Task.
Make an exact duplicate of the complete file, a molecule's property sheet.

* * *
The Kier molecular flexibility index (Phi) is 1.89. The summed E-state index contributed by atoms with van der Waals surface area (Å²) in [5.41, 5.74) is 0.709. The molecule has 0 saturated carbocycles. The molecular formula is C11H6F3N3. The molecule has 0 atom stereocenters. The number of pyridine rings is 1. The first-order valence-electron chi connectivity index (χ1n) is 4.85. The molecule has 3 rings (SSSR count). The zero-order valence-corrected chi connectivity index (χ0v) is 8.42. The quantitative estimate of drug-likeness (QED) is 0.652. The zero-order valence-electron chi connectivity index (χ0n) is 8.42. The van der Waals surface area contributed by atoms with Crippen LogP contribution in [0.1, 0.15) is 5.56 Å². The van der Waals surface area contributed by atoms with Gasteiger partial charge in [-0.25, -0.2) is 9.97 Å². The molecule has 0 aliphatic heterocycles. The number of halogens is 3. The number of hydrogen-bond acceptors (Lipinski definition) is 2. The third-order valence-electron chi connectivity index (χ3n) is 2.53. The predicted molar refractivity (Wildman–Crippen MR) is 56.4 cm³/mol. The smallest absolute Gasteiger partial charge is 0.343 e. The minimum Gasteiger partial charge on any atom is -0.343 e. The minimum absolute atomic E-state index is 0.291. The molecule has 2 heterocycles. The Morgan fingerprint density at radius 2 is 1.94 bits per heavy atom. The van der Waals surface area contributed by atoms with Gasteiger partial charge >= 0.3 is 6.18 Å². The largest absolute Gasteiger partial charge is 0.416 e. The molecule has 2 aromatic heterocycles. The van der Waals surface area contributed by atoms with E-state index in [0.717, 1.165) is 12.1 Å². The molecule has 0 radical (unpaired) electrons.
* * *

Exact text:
The Kier molecular flexibility index (Phi) is 1.89. The summed E-state index contributed by atoms with van der Waals surface area (Å²) in [5.41, 5.74) is 0.709. The molecule has 0 saturated carbocycles. The molecular formula is C11H6F3N3. The molecule has 0 atom stereocenters. The number of pyridine rings is 1. The first-order valence-electron chi connectivity index (χ1n) is 4.85. The molecule has 3 rings (SSSR count). The zero-order valence-corrected chi connectivity index (χ0v) is 8.42. The quantitative estimate of drug-likeness (QED) is 0.652. The zero-order valence-electron chi connectivity index (χ0n) is 8.42. The van der Waals surface area contributed by atoms with Crippen LogP contribution in [0.1, 0.15) is 5.56 Å². The van der Waals surface area contributed by atoms with Gasteiger partial charge in [-0.25, -0.2) is 9.97 Å². The molecule has 0 aliphatic heterocycles. The number of halogens is 3. The number of hydrogen-bond acceptors (Lipinski definition) is 2. The third-order valence-electron chi connectivity index (χ3n) is 2.53. The predicted molar refractivity (Wildman–Crippen MR) is 56.4 cm³/mol. The smallest absolute Gasteiger partial charge is 0.343 e. The minimum Gasteiger partial charge on any atom is -0.343 e. The minimum absolute atomic E-state index is 0.291. The molecule has 2 heterocycles. The Morgan fingerprint density at radius 2 is 1.94 bits per heavy atom. The van der Waals surface area contributed by atoms with Gasteiger partial charge >= 0.3 is 6.18 Å². The largest absolute Gasteiger partial charge is 0.416 e. The molecule has 2 aromatic heterocycles. The van der Waals surface area contributed by atoms with E-state index in [0.717, 1.165) is 12.1 Å². The molecule has 0 radical (unpaired) electrons.